Endovascular Treatment Delays Associated Losses in Healthy Life-Years


Among early-treated patients, in the door-to-puncture time interval, each 1 hour of delay was associated with 0.92 health life-years lost and each 1 second of delay with 2.2 health life-hours lost.

Mohammed A. Almekhlafi, MD, MSc

Mohammed A. Almekhlafi, MD, MSc

Patients with acute ischemic stroke treated with endovascular thrombectomy (EVT), particularly in the post-arrival time period, experience losses in years of healthy life if reperfusion is delayed, according to an individual patient data pooled meta-analysis.1

Lead author Mohammed A. Almekhlafi, MD, MSc, assistant professor, University of Calgary, and colleagues collected data on change in healthy life-years measured as disability-adjusted life-years (DALYs) from 7 randomized clinical trials of stent retriever thrombectomy devices vs medical therapy in patients with ischemic stroke due to large-vessel occlusion (LVO).

A total of 5 time intervals were analyzed: last known well to door (LKWTD) time,; LKW to puncture (LKWTP); LKW to reperfusion (LKWTR); door to puncture (DTP); and door to reperfusion (DTR). Among 781 EVT-treated patients, 406 (52%) were in the early treated (LKWTP ≤4 hours) population and 375 patients (48%) were within the late-treated (LKWTP > 4-12 hours) population.

The median LKWTD time for patients in the early-treated population was 188 minutes (interquartile range [IQR], 151.3-214.8) and median DTP time was 105 minutes (IQR, 76-135). Additionally, median LKWTR time was 234 minutes (IQR, 190.5-274), with a median DTR time of 145 minutes (IQR, 111.5-185.5) among 298 of 380 (78.4%) early-window patients whom substantial reperfusion was achieved.

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Almekhlafi and colleagues also documented that onset-to-puncture and onset-to-reperfusion time intervals both showed substantial rates of benefit decrease with time within the early-treatment population. In contrast, the late-treatment population showed no significant change in benefit with longer onset-to-puncture and onset-to-reperfusion time arrivals.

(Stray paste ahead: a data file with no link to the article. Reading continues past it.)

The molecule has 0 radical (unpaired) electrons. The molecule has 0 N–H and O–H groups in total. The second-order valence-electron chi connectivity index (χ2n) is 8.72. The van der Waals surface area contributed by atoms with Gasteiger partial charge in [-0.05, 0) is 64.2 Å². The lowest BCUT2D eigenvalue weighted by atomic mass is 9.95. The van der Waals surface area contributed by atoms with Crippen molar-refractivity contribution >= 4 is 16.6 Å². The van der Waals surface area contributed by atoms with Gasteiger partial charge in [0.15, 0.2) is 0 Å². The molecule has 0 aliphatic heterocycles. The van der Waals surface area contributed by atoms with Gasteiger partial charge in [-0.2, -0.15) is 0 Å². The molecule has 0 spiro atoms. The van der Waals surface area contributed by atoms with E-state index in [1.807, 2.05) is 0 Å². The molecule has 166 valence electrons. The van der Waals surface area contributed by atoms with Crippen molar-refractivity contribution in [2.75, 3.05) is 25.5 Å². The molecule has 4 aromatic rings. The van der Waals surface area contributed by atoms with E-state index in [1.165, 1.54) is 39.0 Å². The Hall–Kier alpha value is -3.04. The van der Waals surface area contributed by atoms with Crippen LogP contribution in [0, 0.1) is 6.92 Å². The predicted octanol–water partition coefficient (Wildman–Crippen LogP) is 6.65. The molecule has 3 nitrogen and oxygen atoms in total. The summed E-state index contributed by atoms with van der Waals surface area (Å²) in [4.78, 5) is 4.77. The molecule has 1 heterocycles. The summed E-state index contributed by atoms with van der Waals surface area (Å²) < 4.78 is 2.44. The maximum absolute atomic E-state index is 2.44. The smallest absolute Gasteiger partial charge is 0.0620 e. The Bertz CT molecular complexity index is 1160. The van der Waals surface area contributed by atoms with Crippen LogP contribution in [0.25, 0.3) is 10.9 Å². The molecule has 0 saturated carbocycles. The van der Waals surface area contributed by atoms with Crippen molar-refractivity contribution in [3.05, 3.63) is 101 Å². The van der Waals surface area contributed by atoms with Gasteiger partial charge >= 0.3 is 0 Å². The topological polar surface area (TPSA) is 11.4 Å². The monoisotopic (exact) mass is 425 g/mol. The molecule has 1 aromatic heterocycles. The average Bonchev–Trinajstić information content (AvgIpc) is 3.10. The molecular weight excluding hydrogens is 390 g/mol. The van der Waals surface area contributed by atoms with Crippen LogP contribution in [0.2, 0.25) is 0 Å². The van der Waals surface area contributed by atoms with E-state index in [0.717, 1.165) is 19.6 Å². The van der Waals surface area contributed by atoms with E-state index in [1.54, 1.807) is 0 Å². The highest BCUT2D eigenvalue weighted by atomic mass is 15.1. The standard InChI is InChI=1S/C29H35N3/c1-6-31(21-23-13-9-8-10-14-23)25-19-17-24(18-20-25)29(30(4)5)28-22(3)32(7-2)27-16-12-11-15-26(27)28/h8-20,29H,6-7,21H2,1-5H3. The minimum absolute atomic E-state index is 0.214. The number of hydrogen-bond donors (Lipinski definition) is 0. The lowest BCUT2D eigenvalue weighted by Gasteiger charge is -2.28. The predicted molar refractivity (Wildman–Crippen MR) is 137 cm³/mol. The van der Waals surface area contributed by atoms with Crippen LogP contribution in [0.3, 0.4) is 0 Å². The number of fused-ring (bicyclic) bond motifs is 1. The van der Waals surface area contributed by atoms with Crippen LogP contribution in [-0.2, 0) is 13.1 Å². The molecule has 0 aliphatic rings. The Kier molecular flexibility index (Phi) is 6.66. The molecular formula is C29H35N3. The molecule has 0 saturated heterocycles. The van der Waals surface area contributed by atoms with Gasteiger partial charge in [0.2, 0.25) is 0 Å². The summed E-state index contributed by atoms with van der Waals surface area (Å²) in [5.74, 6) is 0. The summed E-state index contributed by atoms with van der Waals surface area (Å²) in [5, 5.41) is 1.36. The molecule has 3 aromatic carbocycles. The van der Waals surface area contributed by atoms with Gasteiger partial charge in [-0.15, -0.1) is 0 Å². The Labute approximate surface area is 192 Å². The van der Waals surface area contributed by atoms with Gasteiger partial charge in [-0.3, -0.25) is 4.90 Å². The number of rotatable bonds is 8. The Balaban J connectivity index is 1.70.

For every 1 hour of delay in LKW-to-puncture time, patients in the early-treated population were associated with a loss of 0.81 (95% CI, 0.08-1.55) health life-years, whereas in the late-treated population, no statistically significant association of LKW-to-puncture time and DALYs was observed. "Efforts to optimize workflow and eliminate barriers preventing timely patient evaluation and treatment within health care systems are warranted,” Almekhlafi et al wrote.

Effect size between the 2 populations was substantial, as the loss of 0.81 health years per hour delay among early-treated patients was equivalent to a loss of 1.6 months per 10-minute delay, 4.9 days per 1-minute delay, and 2.0 hours per 1-second delay.

Both the early-treatment and late-treatment populations showed similar and substantial time-benefit associations for both DTP and DTR time intervals from emergency department arrival to intervention. For each hour of delay in DTP, there was an association of 0.92 (95% CI, 0.16-1.68) lost health life-years in the early-treated population and a loss of 0.86 (95% CI, 0.43-1.28) health life years in the late-treated population.

Using more granular time intervals, the loss of 0.92 health years per hour delay in early-treated patients was equivalent to a loss of 1.8 months per 10-minute delay, 5.6 days per 1-minute delay, and 2.2 hours per 1-second delay. Among the 2 treatment populations, researchers found no significant time-benefit association for the onset-to-door time interval, opposite to what was observed in time-benefit associations for door-to-intervention time intervals.

The differences and effects of early- versus late-treatment EVT have been closely observed by clinicians because of the time-sensitivity that stroke care requires. Almekhlafi was a part of another study published in September 2020 found that any time delay to EVT reduced QALYs and decreased the economic value of care provided by this intervention.2

Using a Markov model analysis, researchers found that there is an average gain of 39 days (95% prediction interval, 23-53 days) of disability-free life for every 10 minutes of earlier treatment with EVT.

1. Almekhlafi MA, Goyal M, Dippel DW, et al. Healthy life-year costs of treatment speed from arrival to endovascular thrombectomy in patients with ischemic stroke: a meta-analysis of individual patient data from 7 randomized clinical trials. JAMA Neurol. Published online May 3, 2021. doi: 10.1001/jamaneurol.2021.1055
2. Kunz WG, Hunink MG, Almekhlafi MA, et al. Public health and cost consequences of time delays to thrombectomy for acute ischemic stroke. Neurology. Published online September 17, 2020. doi: 10.1212/WNL.0000000000010867
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